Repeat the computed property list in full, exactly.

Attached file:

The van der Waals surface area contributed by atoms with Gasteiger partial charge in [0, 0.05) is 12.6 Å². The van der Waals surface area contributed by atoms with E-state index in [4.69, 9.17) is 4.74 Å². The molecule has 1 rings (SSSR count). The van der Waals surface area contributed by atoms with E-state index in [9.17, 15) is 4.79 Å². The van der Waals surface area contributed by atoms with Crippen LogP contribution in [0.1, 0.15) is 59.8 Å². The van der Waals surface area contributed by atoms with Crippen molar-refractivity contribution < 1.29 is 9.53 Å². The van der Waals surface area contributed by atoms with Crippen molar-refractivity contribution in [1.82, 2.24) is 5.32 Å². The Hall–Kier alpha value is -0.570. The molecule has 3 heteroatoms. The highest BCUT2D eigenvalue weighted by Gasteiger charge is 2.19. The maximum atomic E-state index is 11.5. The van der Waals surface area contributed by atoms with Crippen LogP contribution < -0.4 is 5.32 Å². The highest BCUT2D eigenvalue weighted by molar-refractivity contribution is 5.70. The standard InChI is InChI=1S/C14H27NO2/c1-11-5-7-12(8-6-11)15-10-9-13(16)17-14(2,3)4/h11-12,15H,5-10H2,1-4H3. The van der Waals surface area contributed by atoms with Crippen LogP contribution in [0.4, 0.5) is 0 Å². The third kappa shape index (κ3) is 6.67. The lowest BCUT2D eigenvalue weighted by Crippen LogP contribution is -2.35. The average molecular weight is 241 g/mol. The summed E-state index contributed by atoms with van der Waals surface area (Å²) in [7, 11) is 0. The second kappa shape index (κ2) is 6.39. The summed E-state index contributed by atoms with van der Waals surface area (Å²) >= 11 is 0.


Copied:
The van der Waals surface area contributed by atoms with Gasteiger partial charge in [0, 0.05) is 12.6 Å². The van der Waals surface area contributed by atoms with E-state index in [4.69, 9.17) is 4.74 Å². The molecule has 1 rings (SSSR count). The van der Waals surface area contributed by atoms with E-state index in [9.17, 15) is 4.79 Å². The van der Waals surface area contributed by atoms with Crippen LogP contribution in [0.1, 0.15) is 59.8 Å². The van der Waals surface area contributed by atoms with Crippen molar-refractivity contribution < 1.29 is 9.53 Å². The van der Waals surface area contributed by atoms with Crippen molar-refractivity contribution in [1.82, 2.24) is 5.32 Å². The Hall–Kier alpha value is -0.570. The molecule has 3 heteroatoms. The highest BCUT2D eigenvalue weighted by Gasteiger charge is 2.19. The maximum atomic E-state index is 11.5. The van der Waals surface area contributed by atoms with Crippen LogP contribution < -0.4 is 5.32 Å². The highest BCUT2D eigenvalue weighted by molar-refractivity contribution is 5.70. The standard InChI is InChI=1S/C14H27NO2/c1-11-5-7-12(8-6-11)15-10-9-13(16)17-14(2,3)4/h11-12,15H,5-10H2,1-4H3. The van der Waals surface area contributed by atoms with Crippen LogP contribution in [0.4, 0.5) is 0 Å². The third kappa shape index (κ3) is 6.67. The lowest BCUT2D eigenvalue weighted by Crippen LogP contribution is -2.35. The average molecular weight is 241 g/mol. The summed E-state index contributed by atoms with van der Waals surface area (Å²) in [7, 11) is 0. The second kappa shape index (κ2) is 6.39. The summed E-state index contributed by atoms with van der Waals surface area (Å²) >= 11 is 0.